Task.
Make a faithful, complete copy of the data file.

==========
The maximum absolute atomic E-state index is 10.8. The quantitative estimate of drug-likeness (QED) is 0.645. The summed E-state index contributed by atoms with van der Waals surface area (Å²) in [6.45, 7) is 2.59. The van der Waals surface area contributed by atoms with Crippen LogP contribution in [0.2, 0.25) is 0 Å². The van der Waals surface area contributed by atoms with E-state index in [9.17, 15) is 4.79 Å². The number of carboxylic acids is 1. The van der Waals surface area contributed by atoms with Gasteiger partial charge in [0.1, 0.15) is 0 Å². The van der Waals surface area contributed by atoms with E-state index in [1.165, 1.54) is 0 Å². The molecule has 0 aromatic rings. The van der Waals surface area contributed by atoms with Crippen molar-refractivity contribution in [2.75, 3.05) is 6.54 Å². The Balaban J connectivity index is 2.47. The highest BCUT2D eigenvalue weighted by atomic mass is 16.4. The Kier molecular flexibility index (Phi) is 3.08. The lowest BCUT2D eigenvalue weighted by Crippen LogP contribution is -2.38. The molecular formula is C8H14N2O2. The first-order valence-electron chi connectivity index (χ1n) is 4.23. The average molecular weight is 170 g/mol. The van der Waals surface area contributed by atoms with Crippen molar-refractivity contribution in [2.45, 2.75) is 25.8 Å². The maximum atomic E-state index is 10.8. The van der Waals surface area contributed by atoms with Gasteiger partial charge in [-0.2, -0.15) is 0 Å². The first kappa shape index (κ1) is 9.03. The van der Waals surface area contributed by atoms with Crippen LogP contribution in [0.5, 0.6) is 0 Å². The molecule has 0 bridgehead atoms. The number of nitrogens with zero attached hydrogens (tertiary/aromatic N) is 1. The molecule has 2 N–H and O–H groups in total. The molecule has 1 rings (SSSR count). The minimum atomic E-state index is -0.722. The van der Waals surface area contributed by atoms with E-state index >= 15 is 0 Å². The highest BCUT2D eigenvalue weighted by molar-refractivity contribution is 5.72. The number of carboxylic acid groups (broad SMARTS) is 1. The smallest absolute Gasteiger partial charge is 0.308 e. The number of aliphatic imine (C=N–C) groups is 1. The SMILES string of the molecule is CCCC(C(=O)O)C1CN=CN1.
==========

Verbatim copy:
The maximum absolute atomic E-state index is 10.8. The quantitative estimate of drug-likeness (QED) is 0.645. The summed E-state index contributed by atoms with van der Waals surface area (Å²) in [6.45, 7) is 2.59. The van der Waals surface area contributed by atoms with Crippen LogP contribution in [0.2, 0.25) is 0 Å². The van der Waals surface area contributed by atoms with E-state index in [9.17, 15) is 4.79 Å². The number of carboxylic acids is 1. The van der Waals surface area contributed by atoms with Gasteiger partial charge in [0.1, 0.15) is 0 Å². The van der Waals surface area contributed by atoms with E-state index in [1.165, 1.54) is 0 Å². The molecule has 0 aromatic rings. The van der Waals surface area contributed by atoms with Crippen molar-refractivity contribution in [2.75, 3.05) is 6.54 Å². The Balaban J connectivity index is 2.47. The highest BCUT2D eigenvalue weighted by atomic mass is 16.4. The Kier molecular flexibility index (Phi) is 3.08. The lowest BCUT2D eigenvalue weighted by Crippen LogP contribution is -2.38. The molecular formula is C8H14N2O2. The first-order valence-electron chi connectivity index (χ1n) is 4.23. The average molecular weight is 170 g/mol. The van der Waals surface area contributed by atoms with Crippen molar-refractivity contribution in [2.45, 2.75) is 25.8 Å². The maximum atomic E-state index is 10.8. The van der Waals surface area contributed by atoms with Gasteiger partial charge in [-0.2, -0.15) is 0 Å². The first kappa shape index (κ1) is 9.03. The van der Waals surface area contributed by atoms with Crippen LogP contribution in [0.5, 0.6) is 0 Å². The molecule has 0 bridgehead atoms. The number of nitrogens with zero attached hydrogens (tertiary/aromatic N) is 1. The molecule has 2 N–H and O–H groups in total. The molecule has 1 rings (SSSR count). The minimum atomic E-state index is -0.722. The van der Waals surface area contributed by atoms with E-state index >= 15 is 0 Å². The highest BCUT2D eigenvalue weighted by molar-refractivity contribution is 5.72. The number of carboxylic acid groups (broad SMARTS) is 1. The smallest absolute Gasteiger partial charge is 0.308 e. The number of aliphatic imine (C=N–C) groups is 1. The SMILES string of the molecule is CCCC(C(=O)O)C1CN=CN1.